RESIDENTS of a busy Winchester street are demanding the council ‘do their job’.
Three months after it re-opened the controversial Vodka Bar and Nightclub on Upper Brook Street has residents riled again, after alleged anti-social behaviour has driven them to breaking point.
Although there have been no arrests in connection to the club, Winchester City Council has received two complaints, one in January and one this month, both in relation to noise, anti-social behaviour, the licensing arrangements and the possibility of CCTV cameras along the residential section of the street.
Chairman of the Parchment Brooks residents association, Michael Coker-Davies, said it is time for the council to act.
He said: “Now it is time for the council to do its job. Against local opposition the Vodka Bar was opened and ever since the council has wrung its hands or more usually sat on them regarding the increasing problems emanating as a result of their decision.
“People may say that this is a city and we should expect noise, but there’s that, and then there is living with a nightclub 50 yards away from the homes of elderly people and families with young children. It’s lunacy.
“The residents of Winchester demand change.”
The club, which main club nights are on Tuesdays, Thursdays, Fridays and Saturdays, offers shots of alcohol from as cheap as £1.50 on a Friday evening, tempting revellers with the slogan “party at the weekend on a student budget”.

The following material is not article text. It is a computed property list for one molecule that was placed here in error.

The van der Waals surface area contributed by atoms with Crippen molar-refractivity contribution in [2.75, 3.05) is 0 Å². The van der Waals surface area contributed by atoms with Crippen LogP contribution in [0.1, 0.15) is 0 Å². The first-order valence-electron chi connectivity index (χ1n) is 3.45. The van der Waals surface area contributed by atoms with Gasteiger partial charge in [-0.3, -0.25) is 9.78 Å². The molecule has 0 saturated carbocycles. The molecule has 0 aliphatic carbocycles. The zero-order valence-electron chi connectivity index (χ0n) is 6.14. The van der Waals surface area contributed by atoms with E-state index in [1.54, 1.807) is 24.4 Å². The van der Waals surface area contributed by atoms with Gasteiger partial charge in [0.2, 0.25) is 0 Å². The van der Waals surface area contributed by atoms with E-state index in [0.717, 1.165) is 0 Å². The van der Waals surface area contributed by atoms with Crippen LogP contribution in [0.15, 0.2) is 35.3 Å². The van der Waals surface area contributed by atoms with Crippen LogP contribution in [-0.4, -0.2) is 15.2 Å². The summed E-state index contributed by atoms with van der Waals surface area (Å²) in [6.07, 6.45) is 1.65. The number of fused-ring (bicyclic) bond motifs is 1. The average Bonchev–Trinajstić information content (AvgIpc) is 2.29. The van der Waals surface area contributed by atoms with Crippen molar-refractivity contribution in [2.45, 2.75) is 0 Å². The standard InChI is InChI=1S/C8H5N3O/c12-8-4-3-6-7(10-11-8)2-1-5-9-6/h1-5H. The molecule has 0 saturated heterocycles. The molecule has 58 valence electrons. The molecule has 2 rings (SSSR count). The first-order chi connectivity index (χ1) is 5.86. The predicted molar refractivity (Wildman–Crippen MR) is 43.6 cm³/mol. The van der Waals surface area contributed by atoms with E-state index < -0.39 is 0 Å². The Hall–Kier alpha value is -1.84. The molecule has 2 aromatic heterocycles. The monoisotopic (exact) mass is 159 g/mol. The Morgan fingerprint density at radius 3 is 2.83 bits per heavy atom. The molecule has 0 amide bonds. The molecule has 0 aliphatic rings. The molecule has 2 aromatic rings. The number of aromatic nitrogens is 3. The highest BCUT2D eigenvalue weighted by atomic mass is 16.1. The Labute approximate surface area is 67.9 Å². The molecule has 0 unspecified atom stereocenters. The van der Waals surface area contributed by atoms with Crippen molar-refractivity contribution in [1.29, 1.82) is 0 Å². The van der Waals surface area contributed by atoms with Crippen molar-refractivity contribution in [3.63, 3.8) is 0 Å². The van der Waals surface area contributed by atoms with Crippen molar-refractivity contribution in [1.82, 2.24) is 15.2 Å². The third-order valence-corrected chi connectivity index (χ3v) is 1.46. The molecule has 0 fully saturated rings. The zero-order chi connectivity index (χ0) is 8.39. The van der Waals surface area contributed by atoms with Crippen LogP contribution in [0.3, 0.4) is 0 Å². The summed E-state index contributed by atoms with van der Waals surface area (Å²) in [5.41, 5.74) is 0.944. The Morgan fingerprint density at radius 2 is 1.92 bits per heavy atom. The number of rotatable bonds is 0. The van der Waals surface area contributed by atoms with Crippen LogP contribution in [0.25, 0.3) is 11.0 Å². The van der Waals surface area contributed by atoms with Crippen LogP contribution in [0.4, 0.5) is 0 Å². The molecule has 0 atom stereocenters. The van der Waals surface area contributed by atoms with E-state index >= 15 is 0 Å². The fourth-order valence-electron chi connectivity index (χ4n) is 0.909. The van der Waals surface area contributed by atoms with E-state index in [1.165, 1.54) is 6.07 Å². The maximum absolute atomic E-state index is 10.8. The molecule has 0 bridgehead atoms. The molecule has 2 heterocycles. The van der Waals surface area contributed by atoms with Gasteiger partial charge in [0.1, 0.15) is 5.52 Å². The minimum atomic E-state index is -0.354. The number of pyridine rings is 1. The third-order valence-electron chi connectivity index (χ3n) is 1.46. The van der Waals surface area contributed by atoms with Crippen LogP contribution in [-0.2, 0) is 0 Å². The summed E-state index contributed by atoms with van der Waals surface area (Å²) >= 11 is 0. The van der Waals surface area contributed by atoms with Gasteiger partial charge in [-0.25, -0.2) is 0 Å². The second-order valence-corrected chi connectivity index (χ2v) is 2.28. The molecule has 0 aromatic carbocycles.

Last Friday (March 14) a sandbag was thrown on top of a resident’s car, and it is thought the culprit was on their way home from the club.
Another resident, who wished to remain anonymous, said: “It’s a vomatorium. People just go down there and get slaughtered and then come down here throwing bottles and being sick everywhere. It’s clearly a bunch of kiddiwinks who can’t handle their booze.
“It was bliss when that place was closed and they said they would open it for an older clientele – well we knew that was baloney. So we want to get a coach load of eighty year olds and ruin its street cred. We want to stage a silver protest!”
The club opens until 2am from Monday to Wednesday, and 3am from Thursday to Saturday, and the owners say they are doing their best to maintain good relationships with residents.
Kalvin Collymore, co-owner, said: “Just prior to opening in December we held a meeting with police, the council and residents so that they could raise any issues they had. Only three people turned up, and the rest said they didn’t have any issues.
“The place is soundproofed, we can’t turn the bass up any louder because it has a limiter, and we have done everything we can to make sure the noise doesn’t disturb people. The council are happy with it.
“We always make sure at the end of the night that we go and bleach the alleyway outside, and the bouncers don’t go home until everybody else has gone.
“We have given residents our phone numbers so that if there any problems they can call us and we can sort it out there and then.”
Hampshire Constabulary has also said they haven’t had any issues with the club.
A spokesperson said: “If residents are having issues with any anti social behaviour, they need to make sure they report it to us because we cannot act on what we don’t know.”
The Hampshire Chronicle asked Winchester City Council if they would consider changing the clubs licensing agreement to cater to both clubbers, and local residents.
Martin O’Neill, head of corporate communications at the council, said “We investigate to determine the nature and extent of the issue. We liaise with the complainants as necessary and, depending on the outcome of our investigations we approach the premises management to find a solution.”